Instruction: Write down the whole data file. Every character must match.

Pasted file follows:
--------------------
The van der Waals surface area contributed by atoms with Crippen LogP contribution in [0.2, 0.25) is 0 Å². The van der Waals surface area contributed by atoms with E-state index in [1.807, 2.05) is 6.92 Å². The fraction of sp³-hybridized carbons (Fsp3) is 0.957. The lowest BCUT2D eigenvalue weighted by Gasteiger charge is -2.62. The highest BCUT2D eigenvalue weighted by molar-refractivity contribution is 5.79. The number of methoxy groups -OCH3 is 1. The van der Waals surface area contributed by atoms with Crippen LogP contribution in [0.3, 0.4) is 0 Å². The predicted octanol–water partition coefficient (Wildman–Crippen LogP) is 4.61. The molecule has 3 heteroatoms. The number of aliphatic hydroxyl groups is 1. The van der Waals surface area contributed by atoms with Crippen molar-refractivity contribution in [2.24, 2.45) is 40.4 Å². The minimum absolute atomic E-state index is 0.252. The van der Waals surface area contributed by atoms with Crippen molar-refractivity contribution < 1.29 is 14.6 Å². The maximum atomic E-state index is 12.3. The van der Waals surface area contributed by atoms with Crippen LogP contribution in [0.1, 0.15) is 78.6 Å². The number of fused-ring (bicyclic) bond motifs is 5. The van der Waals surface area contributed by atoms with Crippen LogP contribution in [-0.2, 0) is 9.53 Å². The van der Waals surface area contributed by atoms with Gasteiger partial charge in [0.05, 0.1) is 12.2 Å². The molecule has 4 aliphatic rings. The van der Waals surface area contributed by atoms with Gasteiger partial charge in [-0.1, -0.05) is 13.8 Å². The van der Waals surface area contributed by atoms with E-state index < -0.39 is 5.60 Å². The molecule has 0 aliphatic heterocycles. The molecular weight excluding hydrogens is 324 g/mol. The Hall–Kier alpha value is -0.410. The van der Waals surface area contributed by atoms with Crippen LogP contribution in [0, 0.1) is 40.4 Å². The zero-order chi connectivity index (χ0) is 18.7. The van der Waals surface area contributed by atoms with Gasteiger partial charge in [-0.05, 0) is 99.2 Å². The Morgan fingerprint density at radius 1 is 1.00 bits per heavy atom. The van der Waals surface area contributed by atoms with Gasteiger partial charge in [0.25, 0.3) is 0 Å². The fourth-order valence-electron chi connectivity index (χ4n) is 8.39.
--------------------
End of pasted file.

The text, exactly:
The van der Waals surface area contributed by atoms with Crippen LogP contribution in [0.2, 0.25) is 0 Å². The van der Waals surface area contributed by atoms with E-state index in [1.807, 2.05) is 6.92 Å². The fraction of sp³-hybridized carbons (Fsp3) is 0.957. The lowest BCUT2D eigenvalue weighted by Gasteiger charge is -2.62. The highest BCUT2D eigenvalue weighted by molar-refractivity contribution is 5.79. The number of methoxy groups -OCH3 is 1. The van der Waals surface area contributed by atoms with Crippen LogP contribution in [0.3, 0.4) is 0 Å². The predicted octanol–water partition coefficient (Wildman–Crippen LogP) is 4.61. The molecule has 3 heteroatoms. The number of aliphatic hydroxyl groups is 1. The van der Waals surface area contributed by atoms with Crippen molar-refractivity contribution in [2.24, 2.45) is 40.4 Å². The minimum absolute atomic E-state index is 0.252. The van der Waals surface area contributed by atoms with Crippen molar-refractivity contribution < 1.29 is 14.6 Å². The maximum atomic E-state index is 12.3. The van der Waals surface area contributed by atoms with Crippen LogP contribution in [0.1, 0.15) is 78.6 Å². The number of fused-ring (bicyclic) bond motifs is 5. The van der Waals surface area contributed by atoms with Crippen LogP contribution in [-0.2, 0) is 9.53 Å². The van der Waals surface area contributed by atoms with Gasteiger partial charge in [0.05, 0.1) is 12.2 Å². The molecule has 4 aliphatic rings. The van der Waals surface area contributed by atoms with Gasteiger partial charge in [-0.1, -0.05) is 13.8 Å². The van der Waals surface area contributed by atoms with E-state index < -0.39 is 5.60 Å². The molecule has 0 aliphatic heterocycles. The molecular weight excluding hydrogens is 324 g/mol. The Hall–Kier alpha value is -0.410. The van der Waals surface area contributed by atoms with Crippen LogP contribution in [0, 0.1) is 40.4 Å². The zero-order chi connectivity index (χ0) is 18.7. The van der Waals surface area contributed by atoms with Gasteiger partial charge in [-0.05, 0) is 99.2 Å². The Morgan fingerprint density at radius 1 is 1.00 bits per heavy atom. The van der Waals surface area contributed by atoms with Gasteiger partial charge in [0.25, 0.3) is 0 Å². The fourth-order valence-electron chi connectivity index (χ4n) is 8.39.